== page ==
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  • Writer's pictureKyrby Brown

Churchill Fellowship Day 29: On The Beach


Monday we made our way to Santa Monica, on the Los Angeles coast to check out beach access and enjoy some sunshine. The accessibility information suggests that track chairs are available to hire from a beachfront cafe which I was keen to try.


We parked right on the beach in an accessible spot, there was a ramp onto the pier in one direction and a tarmac cycle/walking track along the beach in the other. First, we checked out the pier in search of an accessible rest room, wayfinding was pretty poor and the only ‘accessible’ stall we could find was only about 2ft wider than a standard stall, and about 1ft of that space was taken up by the large hand rail that ran along the whole length of the stall. I could get my wheelchair in but it was a real challenge for Mel to work around it to support me. I couldn’t leave my chair outside as the outside area was directly on the pier itself and it was extremely busy. I found it pretty shocking that, in a well-known tourist hotspot, I couldn’t find a decent accessible loo!


I have found Disabled restroom access in the USA to be generally poor. Most are set inside standard toilet blocks and there doesn’t appear to be a set size or standard. Because they are inside standard blocks they are often being used by the general population, many are not even marked for priority. I also don’t like not having any privacy when I have to communicate my personal care needs to my assistant, in this instance I much prefer the UK system of separate toilets, often with Radar key locks.


The beach was inviting and actually very quiet, the path running along was wide and easy to access, although I was surprised by the lack of beach matting which would allow me to get closer to the water. I could barely see the ocean from the accessible path, which is often the case but a real shame. Unfortunately, it turns out that the track chairs are only available to hire Friday thru Sunday, something that had not been made at all clear on the two websites I had searched. Lack of information and restricted times/access is a common problem in the world of accessibility equipment. Over here I have found that many doors are equipped with electric openers, but often they don’t actually work. Another example of this is the pool hoists. Every hotel I have stayed at has had pool hoists fitted, but none of them have worked on first try, and many require you to notify reception ahead of swimming so that they can be charged and checked. In my case I have been ready to swim at that point and have figured my own way into the pool, but this isn’t possible for everyone. Equipment like this must be available, safe and staff must be trained to use it, otherwise it just gathers dust and falls into disrepair.


Image Description: My view from the beachfront path. The sea is only just visible in the distance.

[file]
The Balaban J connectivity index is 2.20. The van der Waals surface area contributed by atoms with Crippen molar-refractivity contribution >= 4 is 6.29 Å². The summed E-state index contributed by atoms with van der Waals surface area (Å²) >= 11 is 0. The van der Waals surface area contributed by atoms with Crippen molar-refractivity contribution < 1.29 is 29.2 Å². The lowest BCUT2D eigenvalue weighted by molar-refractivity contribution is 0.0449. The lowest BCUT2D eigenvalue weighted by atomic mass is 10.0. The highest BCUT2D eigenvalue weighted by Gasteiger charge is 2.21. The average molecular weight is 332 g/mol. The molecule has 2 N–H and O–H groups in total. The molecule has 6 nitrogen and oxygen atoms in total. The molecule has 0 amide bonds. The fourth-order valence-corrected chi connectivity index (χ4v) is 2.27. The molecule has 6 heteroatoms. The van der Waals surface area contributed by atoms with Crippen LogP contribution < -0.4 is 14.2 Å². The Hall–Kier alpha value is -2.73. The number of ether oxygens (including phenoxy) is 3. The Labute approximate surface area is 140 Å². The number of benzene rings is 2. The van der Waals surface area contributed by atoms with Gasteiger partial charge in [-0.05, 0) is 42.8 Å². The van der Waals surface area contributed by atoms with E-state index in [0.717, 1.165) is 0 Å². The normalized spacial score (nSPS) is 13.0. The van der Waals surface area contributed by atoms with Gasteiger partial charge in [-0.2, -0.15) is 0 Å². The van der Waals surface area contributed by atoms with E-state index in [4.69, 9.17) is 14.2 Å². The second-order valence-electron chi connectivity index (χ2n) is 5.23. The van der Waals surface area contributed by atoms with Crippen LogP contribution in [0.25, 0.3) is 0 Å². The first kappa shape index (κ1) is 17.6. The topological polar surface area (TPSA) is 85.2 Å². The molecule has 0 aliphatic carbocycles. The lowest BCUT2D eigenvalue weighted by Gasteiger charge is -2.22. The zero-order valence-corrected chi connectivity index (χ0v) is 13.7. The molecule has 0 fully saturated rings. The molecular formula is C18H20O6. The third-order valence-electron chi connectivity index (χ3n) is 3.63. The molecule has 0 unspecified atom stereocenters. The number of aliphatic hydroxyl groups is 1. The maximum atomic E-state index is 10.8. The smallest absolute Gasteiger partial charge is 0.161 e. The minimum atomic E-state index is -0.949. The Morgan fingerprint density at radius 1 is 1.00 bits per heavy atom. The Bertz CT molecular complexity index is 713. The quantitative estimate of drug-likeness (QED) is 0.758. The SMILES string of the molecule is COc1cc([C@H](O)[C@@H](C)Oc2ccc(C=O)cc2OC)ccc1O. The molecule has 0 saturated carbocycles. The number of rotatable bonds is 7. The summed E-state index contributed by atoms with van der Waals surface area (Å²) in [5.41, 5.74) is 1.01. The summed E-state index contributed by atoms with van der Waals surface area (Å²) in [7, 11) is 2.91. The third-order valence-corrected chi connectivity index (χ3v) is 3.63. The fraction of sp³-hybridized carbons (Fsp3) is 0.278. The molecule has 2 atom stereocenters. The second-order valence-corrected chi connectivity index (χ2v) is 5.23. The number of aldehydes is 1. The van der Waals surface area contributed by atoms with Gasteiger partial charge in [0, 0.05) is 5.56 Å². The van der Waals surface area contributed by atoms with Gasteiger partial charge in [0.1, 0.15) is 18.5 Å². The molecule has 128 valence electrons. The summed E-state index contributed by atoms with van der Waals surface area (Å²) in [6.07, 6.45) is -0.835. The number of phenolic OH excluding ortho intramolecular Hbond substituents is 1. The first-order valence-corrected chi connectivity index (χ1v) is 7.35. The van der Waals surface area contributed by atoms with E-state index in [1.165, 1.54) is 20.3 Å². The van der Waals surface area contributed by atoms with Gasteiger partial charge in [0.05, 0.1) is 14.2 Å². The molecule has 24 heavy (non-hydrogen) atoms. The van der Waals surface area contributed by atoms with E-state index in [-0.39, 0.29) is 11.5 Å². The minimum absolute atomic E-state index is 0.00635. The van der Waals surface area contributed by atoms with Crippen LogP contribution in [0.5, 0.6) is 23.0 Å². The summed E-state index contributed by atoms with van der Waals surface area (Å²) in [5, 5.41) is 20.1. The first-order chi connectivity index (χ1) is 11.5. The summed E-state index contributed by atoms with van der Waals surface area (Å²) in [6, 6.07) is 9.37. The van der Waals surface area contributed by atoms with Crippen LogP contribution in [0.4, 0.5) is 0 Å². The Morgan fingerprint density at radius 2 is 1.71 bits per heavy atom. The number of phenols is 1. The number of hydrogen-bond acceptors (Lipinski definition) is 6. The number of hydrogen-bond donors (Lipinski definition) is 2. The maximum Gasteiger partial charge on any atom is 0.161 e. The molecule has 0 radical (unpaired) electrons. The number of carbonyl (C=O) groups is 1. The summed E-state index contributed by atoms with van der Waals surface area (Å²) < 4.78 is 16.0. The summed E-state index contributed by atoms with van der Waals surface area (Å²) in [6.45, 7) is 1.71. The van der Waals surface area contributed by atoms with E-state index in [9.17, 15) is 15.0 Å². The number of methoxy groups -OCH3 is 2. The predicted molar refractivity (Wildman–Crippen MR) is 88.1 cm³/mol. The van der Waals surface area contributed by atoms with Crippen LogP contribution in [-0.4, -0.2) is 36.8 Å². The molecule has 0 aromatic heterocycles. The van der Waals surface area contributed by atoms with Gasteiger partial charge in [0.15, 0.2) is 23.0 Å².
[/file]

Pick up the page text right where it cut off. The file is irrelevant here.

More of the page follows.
Santa Monica was an interesting place, it was clear that the opioid crisis had hit the area but nothing like what I had seen in Phoenix. It’s hard to wander and lose yourself in a location where people are clearly suffering from such mental illness and addiction, thus making them unpredictable and extreme in their behaviour. I find that beachfront towns are often quite similar regardless of where you are, often a striking mix of holidaymakers and those who take advantage of them, mostly financially.


The pier itself was extremely bumpy with only a thin layer of mesh which did very little to help. It was pretty hard to enjoy the bumpy ride and there was mostly food and trinkets on offer to mark the Western end of Route 66. It was pretty much exactly what I had expected. We did enjoy a visit to Bubba Gump’s Shrimp co. which, as a huge Forrest Gump fan was pretty damn cool.


Image Description: A Mug with the Bubba Gump’s logo on the front.



We did venture out into the plaza area which was about a 10 minute walk from the pier. There are many nice shops and restaurants here and the area is smooth and hugely accessible, contrasting dramatically with the pier. Once again I find the dramatic contrasts from street to street to be quite disconcerting and something I am just not used to. This, combined with often poor wayfinding can make the USA a challenging place to navigate independently. Fortunately, I had a friend in Santa Monica who pointed me in the right direction for the plaza, but I could have easily ended up walking in the opposite direction. I find this so odd for somewhere so full of tourists.


For myself I have cemented the fact that I am a mountain person through and through. Whilst I enjoy the sea itself and the more ‘wild’ beaches, I am not one to sunbath on the beachfront. The mountains offer more wildlife, more serenity and more adventure!

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